Transitions in metabolic risk occur early in life. Obesity‐related metabolic dysfunction is related to subclinical cardiovascular phenotypes independent of evolution in body mass index, including coronary artery calcification and myocardial hypertrophy and dysfunction.
doi:10.1161/JAHA.116.003934
PMCID: PMC5121498  PMID: 27737876
epidemiology; metabolic syndrome; obesity; risk factor; Epidemiology; Risk Factors; Lifestyle
15.  Serum Urate Association with Hypertension in Young Adults: Analysis from the Coronary Artery Risk Development in Young Adults Cohort 
Annals of the rheumatic diseases  2012;72(8):1321-1327.
Objective
To determine if serum urate concentration is associated with development of hypertension in young adults.
Methods
Retrospective cohort analysis from 4752 participants with available serum urate and without hypertension at baseline from the Coronary Artery Risk Development in Young Adults (CARDIA) Study; a mixed race (African-American and White) cohort established in 1985 with 20 years of follow-up data for this analysis. Associations between baseline serum urate concentration and incident hypertension (defined as a blood pressure greater or equal to 140/90 or being on antihypertensive drugs) were investigated in sex-stratified bivariate and multivariable Cox-proportional analyses.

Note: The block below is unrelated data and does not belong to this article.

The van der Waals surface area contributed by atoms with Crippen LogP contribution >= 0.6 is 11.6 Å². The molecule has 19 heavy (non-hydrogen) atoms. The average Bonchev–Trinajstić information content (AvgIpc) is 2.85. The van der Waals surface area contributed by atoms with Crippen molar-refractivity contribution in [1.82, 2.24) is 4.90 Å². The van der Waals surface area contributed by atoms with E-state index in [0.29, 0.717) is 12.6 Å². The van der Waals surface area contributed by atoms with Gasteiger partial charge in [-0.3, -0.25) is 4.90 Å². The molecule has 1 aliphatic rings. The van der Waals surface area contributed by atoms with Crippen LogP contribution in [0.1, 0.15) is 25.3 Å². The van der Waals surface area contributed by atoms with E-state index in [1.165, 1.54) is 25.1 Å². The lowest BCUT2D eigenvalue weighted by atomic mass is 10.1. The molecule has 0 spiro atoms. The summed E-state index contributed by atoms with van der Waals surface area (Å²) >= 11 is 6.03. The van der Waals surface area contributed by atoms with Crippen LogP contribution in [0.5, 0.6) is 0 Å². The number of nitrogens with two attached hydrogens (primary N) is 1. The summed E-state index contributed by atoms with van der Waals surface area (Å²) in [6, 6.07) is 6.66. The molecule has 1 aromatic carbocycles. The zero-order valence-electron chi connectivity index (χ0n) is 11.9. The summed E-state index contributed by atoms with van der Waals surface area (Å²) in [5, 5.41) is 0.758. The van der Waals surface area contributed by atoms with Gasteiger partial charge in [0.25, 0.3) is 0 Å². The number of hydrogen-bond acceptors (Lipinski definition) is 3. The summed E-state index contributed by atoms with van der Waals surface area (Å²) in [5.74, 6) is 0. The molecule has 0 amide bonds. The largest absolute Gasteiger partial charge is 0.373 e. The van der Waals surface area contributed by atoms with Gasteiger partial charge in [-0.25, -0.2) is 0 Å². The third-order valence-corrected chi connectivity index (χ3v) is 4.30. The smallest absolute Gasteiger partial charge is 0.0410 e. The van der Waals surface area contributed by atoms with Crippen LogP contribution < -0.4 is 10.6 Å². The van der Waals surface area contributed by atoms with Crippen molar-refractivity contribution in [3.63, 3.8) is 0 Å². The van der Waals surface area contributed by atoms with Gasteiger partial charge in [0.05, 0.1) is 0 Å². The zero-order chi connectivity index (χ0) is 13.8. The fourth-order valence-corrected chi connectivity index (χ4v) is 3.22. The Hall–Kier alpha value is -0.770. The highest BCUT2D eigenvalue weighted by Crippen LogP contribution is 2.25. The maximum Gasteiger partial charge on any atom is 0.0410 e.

Results
Mean age (standard deviation) at baseline was 24.8 (3.6) years for men and 24.9 (3.7) years for women. Compared with the referent category, we found a greater hazard of developing hypertension starting at 345 μmol/L (5.8 mg/ dL) of serum urate for men and 214 μmol/L (3.6 mg/dL) for women. There was a 25% increase in the hazard of developing hypertension in men (HR1.25 [95% CI 1.15-1.36]) per each mg/dL increase in serum urate but no significant increase in women (HR 1.06 [95%CI 0.97-1.16]).